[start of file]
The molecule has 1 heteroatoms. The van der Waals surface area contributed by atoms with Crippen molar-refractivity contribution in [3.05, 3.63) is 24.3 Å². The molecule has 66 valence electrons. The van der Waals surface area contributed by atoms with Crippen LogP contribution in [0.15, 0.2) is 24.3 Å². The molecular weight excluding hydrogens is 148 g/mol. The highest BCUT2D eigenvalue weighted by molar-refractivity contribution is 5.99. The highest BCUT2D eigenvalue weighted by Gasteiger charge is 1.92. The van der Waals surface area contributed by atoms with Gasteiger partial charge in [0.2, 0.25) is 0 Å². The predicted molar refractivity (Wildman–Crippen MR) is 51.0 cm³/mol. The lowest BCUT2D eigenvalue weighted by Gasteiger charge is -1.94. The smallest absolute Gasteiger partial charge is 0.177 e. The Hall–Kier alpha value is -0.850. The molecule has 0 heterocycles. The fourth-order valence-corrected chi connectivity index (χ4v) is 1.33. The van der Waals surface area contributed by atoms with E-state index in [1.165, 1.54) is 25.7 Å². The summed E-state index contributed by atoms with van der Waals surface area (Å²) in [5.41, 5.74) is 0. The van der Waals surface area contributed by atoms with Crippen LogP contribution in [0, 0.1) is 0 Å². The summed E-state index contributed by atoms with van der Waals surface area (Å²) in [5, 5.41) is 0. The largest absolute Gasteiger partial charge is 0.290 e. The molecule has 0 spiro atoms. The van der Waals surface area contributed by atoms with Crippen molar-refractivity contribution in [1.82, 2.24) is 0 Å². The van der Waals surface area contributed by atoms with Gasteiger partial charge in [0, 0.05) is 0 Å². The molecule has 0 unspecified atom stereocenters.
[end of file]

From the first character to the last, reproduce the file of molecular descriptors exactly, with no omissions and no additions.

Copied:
The molecule has 1 heteroatoms. The van der Waals surface area contributed by atoms with Crippen molar-refractivity contribution in [3.05, 3.63) is 24.3 Å². The molecule has 66 valence electrons. The van der Waals surface area contributed by atoms with Crippen LogP contribution in [0.15, 0.2) is 24.3 Å². The molecular weight excluding hydrogens is 148 g/mol. The highest BCUT2D eigenvalue weighted by molar-refractivity contribution is 5.99. The highest BCUT2D eigenvalue weighted by Gasteiger charge is 1.92. The van der Waals surface area contributed by atoms with Gasteiger partial charge in [0.2, 0.25) is 0 Å². The predicted molar refractivity (Wildman–Crippen MR) is 51.0 cm³/mol. The lowest BCUT2D eigenvalue weighted by Gasteiger charge is -1.94. The smallest absolute Gasteiger partial charge is 0.177 e. The Hall–Kier alpha value is -0.850. The molecule has 0 heterocycles. The fourth-order valence-corrected chi connectivity index (χ4v) is 1.33. The van der Waals surface area contributed by atoms with E-state index in [1.165, 1.54) is 25.7 Å². The summed E-state index contributed by atoms with van der Waals surface area (Å²) in [5.41, 5.74) is 0. The van der Waals surface area contributed by atoms with Crippen LogP contribution in [0, 0.1) is 0 Å². The summed E-state index contributed by atoms with van der Waals surface area (Å²) in [5, 5.41) is 0. The largest absolute Gasteiger partial charge is 0.290 e. The molecule has 0 spiro atoms. The van der Waals surface area contributed by atoms with Crippen molar-refractivity contribution in [1.82, 2.24) is 0 Å². The van der Waals surface area contributed by atoms with Gasteiger partial charge in [0, 0.05) is 0 Å². The molecule has 0 unspecified atom stereocenters.